Types of Learning: What to Know When Attending College

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Many of us describe ourselves as a “visual learner” or someone who “learns best by doing.” This is a common way of talking about our preferences in school settings, but how helpful is it to consider these types of learning and how they apply to life as a college student?

In this article, we outline two of the most common models to describe learning styles of students, and then we explore how useful they may be – or may not be – for everyday college life.

Learning Style Models

Two of the most popular models for learning styles are known by their acronyms: the “VAK” model published in 1979 by Walter Burk Barbe, Raymond Swassing and Michael Milone, and the “VARK model” introduced by Neil Fleming in 1987.

Both models described visual, auditory and kinesthetic learners, while the VARK model included reading and writing learners as a fourth category.

1. Visual Learners

Visual learners prefer when information is presented in a graphic style, such as pictures, arrows, charts, diagrams, symbols and more. These learners are drawn to clear visuals of knowledge hierarchy, like how designers use visual hierarchy to emphasize key design components. Visual learners may also create their own pictures, symbols and more to go along with their written notes.

2. Auditory Learners

Auditory learners – sometimes also known as “aural” learners – prefer to listen to information that is presented verbally. They may also feel that they’re better able to focus by limiting other senses, such as closing their eyes while listening. These types of learners often thrive in groups in which there is verbal discourse, such as study groups. They may also enjoy reading aloud to themselves.

3. Reading and Writing Learners

Sometimes referred to as “written word” learners, these types prefer to study written material. They may be fast readers, able to read and comprehend material easier than if they watched a video or listened to the same information in a lecture. Written word learners may take copious notes and refer to them often while studying.

4. Kinesthetic Learners

The term “learn by doing” refers to kinesthetic or tactile learning, which can include physical movements or experiencing feelings or emotions. Kinesthetic learners prefer to be hands-on and use all their senses throughout their college coursework. They may feel more comfortable in courses in which they’re required to make models, perform experiments or gather data.

Effectiveness of Learning Styles

In one study, more than 90% of participants believed that people learn better when taught in their predominant learning style. Despite this popular belief, there is mounting evidence against the validity of learning styles, that they may be a myth.

In her TED Talk from 2015, Dr. Tesia Marshik discussed how the belief in learning styles may be problematic for both students and instructors. She presented examples of studies with evidence that learning may be more connected to meaning and concepts rather than senses like vision or hearing. Her entire TED Talk video is available below.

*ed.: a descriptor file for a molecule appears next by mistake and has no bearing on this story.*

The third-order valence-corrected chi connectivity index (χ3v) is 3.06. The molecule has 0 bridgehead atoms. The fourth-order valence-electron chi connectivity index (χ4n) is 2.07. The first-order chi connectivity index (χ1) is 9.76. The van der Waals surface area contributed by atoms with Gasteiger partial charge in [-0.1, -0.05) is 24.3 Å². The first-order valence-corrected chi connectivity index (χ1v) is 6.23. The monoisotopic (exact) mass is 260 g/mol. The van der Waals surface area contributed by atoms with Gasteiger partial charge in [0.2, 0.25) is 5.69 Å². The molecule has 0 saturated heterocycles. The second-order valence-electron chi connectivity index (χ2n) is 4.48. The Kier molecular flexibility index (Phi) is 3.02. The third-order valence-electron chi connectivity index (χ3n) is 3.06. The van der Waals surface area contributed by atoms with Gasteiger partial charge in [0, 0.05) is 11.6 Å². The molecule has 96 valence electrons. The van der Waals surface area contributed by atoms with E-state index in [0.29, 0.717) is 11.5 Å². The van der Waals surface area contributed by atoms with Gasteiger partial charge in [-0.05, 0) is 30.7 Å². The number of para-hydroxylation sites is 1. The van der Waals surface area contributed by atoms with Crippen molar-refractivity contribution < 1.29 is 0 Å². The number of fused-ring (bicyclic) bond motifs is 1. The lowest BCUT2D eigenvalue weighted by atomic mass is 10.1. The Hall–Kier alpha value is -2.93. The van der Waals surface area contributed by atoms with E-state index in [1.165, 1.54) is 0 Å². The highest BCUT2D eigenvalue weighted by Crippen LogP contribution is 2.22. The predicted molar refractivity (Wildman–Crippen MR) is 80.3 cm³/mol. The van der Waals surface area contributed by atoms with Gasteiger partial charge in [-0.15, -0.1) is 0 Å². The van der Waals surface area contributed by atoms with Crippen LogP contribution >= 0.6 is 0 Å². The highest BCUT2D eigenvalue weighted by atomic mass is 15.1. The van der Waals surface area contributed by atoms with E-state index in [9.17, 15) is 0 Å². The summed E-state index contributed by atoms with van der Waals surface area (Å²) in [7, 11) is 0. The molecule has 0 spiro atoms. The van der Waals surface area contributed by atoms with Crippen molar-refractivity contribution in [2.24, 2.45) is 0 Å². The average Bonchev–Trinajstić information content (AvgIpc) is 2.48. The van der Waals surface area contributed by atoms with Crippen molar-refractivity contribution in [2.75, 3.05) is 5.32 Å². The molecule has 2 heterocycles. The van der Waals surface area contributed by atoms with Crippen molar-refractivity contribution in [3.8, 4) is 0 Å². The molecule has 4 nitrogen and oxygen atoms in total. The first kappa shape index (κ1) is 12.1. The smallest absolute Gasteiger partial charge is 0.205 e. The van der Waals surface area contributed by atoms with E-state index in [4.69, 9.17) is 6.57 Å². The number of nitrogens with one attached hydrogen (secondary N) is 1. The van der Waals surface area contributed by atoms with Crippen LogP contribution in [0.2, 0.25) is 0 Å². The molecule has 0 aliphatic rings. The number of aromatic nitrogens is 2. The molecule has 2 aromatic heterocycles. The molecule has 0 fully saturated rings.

Neil Fleming, the creator of the VARK model, acknowledged some of the limitations of learning style models himself. In 2006, he wrote:

“Some also confuse preferences with ability or strengths. You can like something but be good at it or not good at it or any point between. VARK tells you about how you like to communicate. It tells you nothing about the quality of that communication.”

Applying Learning Styles in College

So, what does this mean for college students? While it may not be true that you’re able to learn more effectively in one style versus another, it can still be helpful to know your preferences when approaching classwork.

First, if you’re attending college online like students at Columbia Southern University, there are plenty of creative ways to incorporate your favorite learning styles. For example, if you prefer kinesthetic learning, you might exercise while reviewing your notes to help yourself feel more physically engaged. Or if you identify as a visual learner, you may enjoy organizing your thoughts with mind maps or color-coded sections.

While keeping that in mind, don’t limit yourself either. When information is presented to you in a way that’s outside your preferred learning style, don’t assume that you won’t be able to retain it. Also, your preferences may change. You may discover that approaching coursework in a new way may be more efficient than your preferred type of learning. You’re not as limited as you may think you are.


Here at Columbia Southern University, our staff provide support services to help our students have an enjoyable and productive online learning experience, whether it’s help with setting goals or providing tips for time management or writing.

To get started today and learn more about our online degree programs at the associate, bachelor’s, master’s and doctoral levels, visit our website.

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